AVAS isn’t necessary when vehicles travel at higher speeds when enough wind and tyre noise enables pedestrians to detect the car coming, so the car only activates the warning sound at slower speeds and isn’t, it may please you to know, constant.
Click the video below to listen to the AVAS in the new Jaguar I-PACE.
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Jaguar’s Noise, Vibration and Harshness (NVH) technical specialist, Iain Suffield said:
“We developed the Audible Vehicle Alert System for the I-PACE to ensure the safety of all road users. Our potentially life-saving technology cannot be switched off and as the leading charity for people with sight loss, we are pleased to have the support of Guide Dogs to ensure real people are at the heart of our product testing.
“The absence of traditional engine noise from electric vehicles creates a problem for vulnerable pedestrians, such as the blind or visually impaired. This is especially true at low speeds in town centres and car parks.”
Libby Clegg, Paralympian, who twice has almost collided with quiet vehicles, said:
“As a guide dog owner, I rely on being able to hear cars to judge when it’s safe to cross the road. It’s terrifying to cross when you’re unable to hear quiet hybrid and electric vehicles. Ensuring all quiet vehicles have sound generating systems installed and switched on would ensure that millions of people, like me, who are living with sight loss, would be protected from the growing safety hazard.”
Both hybrid and EV vehicles already exist with warning sounds, which either the driver operates or ones that activate at low speeds. The sounds produced range from artificial beeps and chimes to those that mimic engine sounds or tyres moving over gravel.
Many anti-noise and electric car advocates have fought against vehicles having artificial noise generators as a signal for pedestrians, as they claim these will just further add to noise pollution.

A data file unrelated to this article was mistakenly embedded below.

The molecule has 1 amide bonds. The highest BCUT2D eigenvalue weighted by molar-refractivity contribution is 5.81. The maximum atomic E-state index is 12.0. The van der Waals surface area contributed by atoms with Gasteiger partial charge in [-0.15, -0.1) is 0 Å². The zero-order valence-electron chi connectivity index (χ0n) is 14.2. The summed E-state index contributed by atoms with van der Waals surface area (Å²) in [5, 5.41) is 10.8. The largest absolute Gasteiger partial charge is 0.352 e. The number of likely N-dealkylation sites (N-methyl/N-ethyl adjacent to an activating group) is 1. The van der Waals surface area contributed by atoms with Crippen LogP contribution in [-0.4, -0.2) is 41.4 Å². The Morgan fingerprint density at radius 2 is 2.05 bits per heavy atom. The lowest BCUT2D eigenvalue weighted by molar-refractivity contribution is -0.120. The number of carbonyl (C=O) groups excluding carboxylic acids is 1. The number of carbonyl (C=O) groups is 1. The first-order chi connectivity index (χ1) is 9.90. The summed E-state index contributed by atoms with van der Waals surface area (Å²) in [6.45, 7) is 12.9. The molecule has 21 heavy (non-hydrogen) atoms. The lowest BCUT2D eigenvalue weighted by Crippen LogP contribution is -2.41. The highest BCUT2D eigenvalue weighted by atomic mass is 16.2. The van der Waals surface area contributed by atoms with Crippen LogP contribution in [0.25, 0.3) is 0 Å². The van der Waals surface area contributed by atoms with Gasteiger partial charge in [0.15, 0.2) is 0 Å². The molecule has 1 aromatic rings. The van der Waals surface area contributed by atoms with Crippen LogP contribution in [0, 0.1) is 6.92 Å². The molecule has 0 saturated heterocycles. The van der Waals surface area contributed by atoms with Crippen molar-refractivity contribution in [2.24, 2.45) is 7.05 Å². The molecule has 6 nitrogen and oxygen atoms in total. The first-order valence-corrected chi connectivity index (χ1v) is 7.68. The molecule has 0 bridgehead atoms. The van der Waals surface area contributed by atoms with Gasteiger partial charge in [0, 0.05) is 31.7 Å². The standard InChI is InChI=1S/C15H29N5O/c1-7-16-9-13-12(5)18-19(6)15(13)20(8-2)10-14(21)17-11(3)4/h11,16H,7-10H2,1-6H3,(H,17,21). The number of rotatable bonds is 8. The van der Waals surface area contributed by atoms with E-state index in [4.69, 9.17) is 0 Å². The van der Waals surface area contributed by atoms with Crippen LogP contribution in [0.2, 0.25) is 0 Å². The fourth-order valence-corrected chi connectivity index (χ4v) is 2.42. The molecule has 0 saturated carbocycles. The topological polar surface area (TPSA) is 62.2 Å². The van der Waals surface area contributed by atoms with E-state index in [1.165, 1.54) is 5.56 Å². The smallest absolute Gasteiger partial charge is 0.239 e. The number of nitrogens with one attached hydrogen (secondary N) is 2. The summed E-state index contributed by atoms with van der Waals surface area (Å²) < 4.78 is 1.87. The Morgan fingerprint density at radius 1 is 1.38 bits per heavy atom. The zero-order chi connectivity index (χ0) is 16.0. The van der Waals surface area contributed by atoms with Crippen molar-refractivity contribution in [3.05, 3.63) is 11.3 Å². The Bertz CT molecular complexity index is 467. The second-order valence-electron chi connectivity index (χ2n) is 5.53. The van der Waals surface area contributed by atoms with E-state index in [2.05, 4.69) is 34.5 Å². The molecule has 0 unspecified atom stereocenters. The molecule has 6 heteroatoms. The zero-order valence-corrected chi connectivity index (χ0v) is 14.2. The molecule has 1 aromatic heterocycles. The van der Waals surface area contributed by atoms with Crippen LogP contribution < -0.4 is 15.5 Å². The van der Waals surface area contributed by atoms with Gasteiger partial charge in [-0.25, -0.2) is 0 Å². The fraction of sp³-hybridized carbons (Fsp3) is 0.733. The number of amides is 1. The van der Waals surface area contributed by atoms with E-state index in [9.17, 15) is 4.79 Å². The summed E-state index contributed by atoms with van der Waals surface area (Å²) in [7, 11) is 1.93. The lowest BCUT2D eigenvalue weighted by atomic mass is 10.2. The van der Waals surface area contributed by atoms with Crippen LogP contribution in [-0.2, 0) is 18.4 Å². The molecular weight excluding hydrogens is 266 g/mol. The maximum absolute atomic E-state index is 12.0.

René Weinandy, Head of Noise Abatement in Transport for the German Environment Agency, argued that laws to fit electric vehicles with AVAS were being implemented without adequate scientific proof of their effectiveness or enough consideration of the negative side effects. Weinandy says manufacturers haven’t explored less harmful alternatives and that better options must be available.
Then there are those who say many luxury cars with internal combustion engines (ICE) are already quieter than some hybrids. If so, maybe the safety of pedestrians isn’t a problem with EVs, but with quiet cars?
What’s your opinion on the sound of Jaguar’s I-PACE? What sound do you think is best for EVs and hybrids? Do you support the use of noise-generators in these cars? Tell us in the comments.
I find the AVAS sound quite annoying and too high pitched. It is worrying to think that,in the future, there may be myriad cars with similar systems creating a cacophony of whining noises.
Slow moving traffic will be a discordant cacophany.